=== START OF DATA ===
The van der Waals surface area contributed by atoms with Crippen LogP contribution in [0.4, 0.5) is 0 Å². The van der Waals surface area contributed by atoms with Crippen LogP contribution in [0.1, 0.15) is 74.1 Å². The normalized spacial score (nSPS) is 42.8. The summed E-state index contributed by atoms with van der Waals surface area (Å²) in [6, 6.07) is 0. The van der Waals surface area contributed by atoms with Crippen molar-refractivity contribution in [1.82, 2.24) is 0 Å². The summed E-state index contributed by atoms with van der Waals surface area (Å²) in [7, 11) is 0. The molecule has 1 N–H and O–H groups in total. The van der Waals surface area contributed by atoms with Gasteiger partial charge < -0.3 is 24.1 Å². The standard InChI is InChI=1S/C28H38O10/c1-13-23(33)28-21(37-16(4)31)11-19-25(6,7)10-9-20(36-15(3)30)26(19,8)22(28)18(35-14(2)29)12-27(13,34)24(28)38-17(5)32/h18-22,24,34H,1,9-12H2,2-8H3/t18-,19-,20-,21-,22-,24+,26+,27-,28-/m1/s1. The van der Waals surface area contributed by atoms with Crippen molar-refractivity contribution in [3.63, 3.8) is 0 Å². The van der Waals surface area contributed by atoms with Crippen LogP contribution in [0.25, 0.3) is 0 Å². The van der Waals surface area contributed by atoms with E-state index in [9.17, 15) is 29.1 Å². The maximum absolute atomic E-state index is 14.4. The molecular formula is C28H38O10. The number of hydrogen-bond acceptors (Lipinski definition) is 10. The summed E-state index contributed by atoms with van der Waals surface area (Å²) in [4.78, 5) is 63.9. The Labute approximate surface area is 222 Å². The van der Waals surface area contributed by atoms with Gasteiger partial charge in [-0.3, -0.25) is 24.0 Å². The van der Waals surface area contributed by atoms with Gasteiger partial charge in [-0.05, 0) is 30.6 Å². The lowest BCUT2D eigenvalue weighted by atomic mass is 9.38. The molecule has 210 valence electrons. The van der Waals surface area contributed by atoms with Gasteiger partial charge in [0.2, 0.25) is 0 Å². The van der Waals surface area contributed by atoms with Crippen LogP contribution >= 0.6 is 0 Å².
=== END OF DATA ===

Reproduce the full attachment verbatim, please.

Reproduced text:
The van der Waals surface area contributed by atoms with Crippen LogP contribution in [0.4, 0.5) is 0 Å². The van der Waals surface area contributed by atoms with Crippen LogP contribution in [0.1, 0.15) is 74.1 Å². The normalized spacial score (nSPS) is 42.8. The summed E-state index contributed by atoms with van der Waals surface area (Å²) in [6, 6.07) is 0. The van der Waals surface area contributed by atoms with Crippen molar-refractivity contribution in [1.82, 2.24) is 0 Å². The summed E-state index contributed by atoms with van der Waals surface area (Å²) in [7, 11) is 0. The molecule has 1 N–H and O–H groups in total. The van der Waals surface area contributed by atoms with Gasteiger partial charge < -0.3 is 24.1 Å². The standard InChI is InChI=1S/C28H38O10/c1-13-23(33)28-21(37-16(4)31)11-19-25(6,7)10-9-20(36-15(3)30)26(19,8)22(28)18(35-14(2)29)12-27(13,34)24(28)38-17(5)32/h18-22,24,34H,1,9-12H2,2-8H3/t18-,19-,20-,21-,22-,24+,26+,27-,28-/m1/s1. The van der Waals surface area contributed by atoms with Crippen molar-refractivity contribution in [3.63, 3.8) is 0 Å². The van der Waals surface area contributed by atoms with Crippen LogP contribution in [0.25, 0.3) is 0 Å². The van der Waals surface area contributed by atoms with E-state index in [9.17, 15) is 29.1 Å². The maximum absolute atomic E-state index is 14.4. The molecular formula is C28H38O10. The number of hydrogen-bond acceptors (Lipinski definition) is 10. The summed E-state index contributed by atoms with van der Waals surface area (Å²) in [4.78, 5) is 63.9. The Labute approximate surface area is 222 Å². The van der Waals surface area contributed by atoms with Gasteiger partial charge in [-0.3, -0.25) is 24.0 Å². The van der Waals surface area contributed by atoms with Gasteiger partial charge in [-0.05, 0) is 30.6 Å². The lowest BCUT2D eigenvalue weighted by atomic mass is 9.38. The molecule has 210 valence electrons. The van der Waals surface area contributed by atoms with Gasteiger partial charge in [0.2, 0.25) is 0 Å². The van der Waals surface area contributed by atoms with Crippen LogP contribution >= 0.6 is 0 Å².